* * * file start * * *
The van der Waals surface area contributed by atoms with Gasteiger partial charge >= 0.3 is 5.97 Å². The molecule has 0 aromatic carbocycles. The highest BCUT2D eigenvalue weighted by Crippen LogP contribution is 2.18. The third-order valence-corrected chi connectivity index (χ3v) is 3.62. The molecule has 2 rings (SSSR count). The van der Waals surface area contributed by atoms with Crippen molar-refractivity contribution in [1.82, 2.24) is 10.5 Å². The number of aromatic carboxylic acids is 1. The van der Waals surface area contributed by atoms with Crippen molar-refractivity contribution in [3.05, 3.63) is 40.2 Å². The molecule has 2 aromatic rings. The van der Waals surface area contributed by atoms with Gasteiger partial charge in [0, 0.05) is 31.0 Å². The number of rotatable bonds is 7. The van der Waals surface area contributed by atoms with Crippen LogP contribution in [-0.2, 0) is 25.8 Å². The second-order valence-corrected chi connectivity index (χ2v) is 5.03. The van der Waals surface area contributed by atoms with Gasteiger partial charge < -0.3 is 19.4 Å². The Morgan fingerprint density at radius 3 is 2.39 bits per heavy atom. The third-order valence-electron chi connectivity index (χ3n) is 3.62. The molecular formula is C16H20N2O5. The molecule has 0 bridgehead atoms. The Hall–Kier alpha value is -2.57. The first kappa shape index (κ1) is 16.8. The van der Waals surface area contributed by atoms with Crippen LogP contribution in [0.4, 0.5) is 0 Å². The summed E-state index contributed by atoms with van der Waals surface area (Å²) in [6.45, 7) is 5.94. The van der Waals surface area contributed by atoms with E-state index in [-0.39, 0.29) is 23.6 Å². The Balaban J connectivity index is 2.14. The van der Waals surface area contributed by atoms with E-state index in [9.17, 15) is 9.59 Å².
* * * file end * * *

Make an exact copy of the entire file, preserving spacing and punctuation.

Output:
The van der Waals surface area contributed by atoms with Gasteiger partial charge >= 0.3 is 5.97 Å². The molecule has 0 aromatic carbocycles. The highest BCUT2D eigenvalue weighted by Crippen LogP contribution is 2.18. The third-order valence-corrected chi connectivity index (χ3v) is 3.62. The molecule has 2 rings (SSSR count). The van der Waals surface area contributed by atoms with Crippen molar-refractivity contribution in [1.82, 2.24) is 10.5 Å². The number of aromatic carboxylic acids is 1. The van der Waals surface area contributed by atoms with Crippen molar-refractivity contribution in [3.05, 3.63) is 40.2 Å². The molecule has 2 aromatic rings. The van der Waals surface area contributed by atoms with Gasteiger partial charge in [0, 0.05) is 31.0 Å². The number of rotatable bonds is 7. The van der Waals surface area contributed by atoms with Crippen LogP contribution in [-0.2, 0) is 25.8 Å². The second-order valence-corrected chi connectivity index (χ2v) is 5.03. The van der Waals surface area contributed by atoms with Gasteiger partial charge < -0.3 is 19.4 Å². The Morgan fingerprint density at radius 3 is 2.39 bits per heavy atom. The third-order valence-electron chi connectivity index (χ3n) is 3.62. The molecular formula is C16H20N2O5. The molecule has 0 bridgehead atoms. The Hall–Kier alpha value is -2.57. The first kappa shape index (κ1) is 16.8. The van der Waals surface area contributed by atoms with Crippen LogP contribution in [0.4, 0.5) is 0 Å². The summed E-state index contributed by atoms with van der Waals surface area (Å²) in [6.45, 7) is 5.94. The van der Waals surface area contributed by atoms with E-state index in [-0.39, 0.29) is 23.6 Å². The Balaban J connectivity index is 2.14. The van der Waals surface area contributed by atoms with E-state index in [9.17, 15) is 9.59 Å².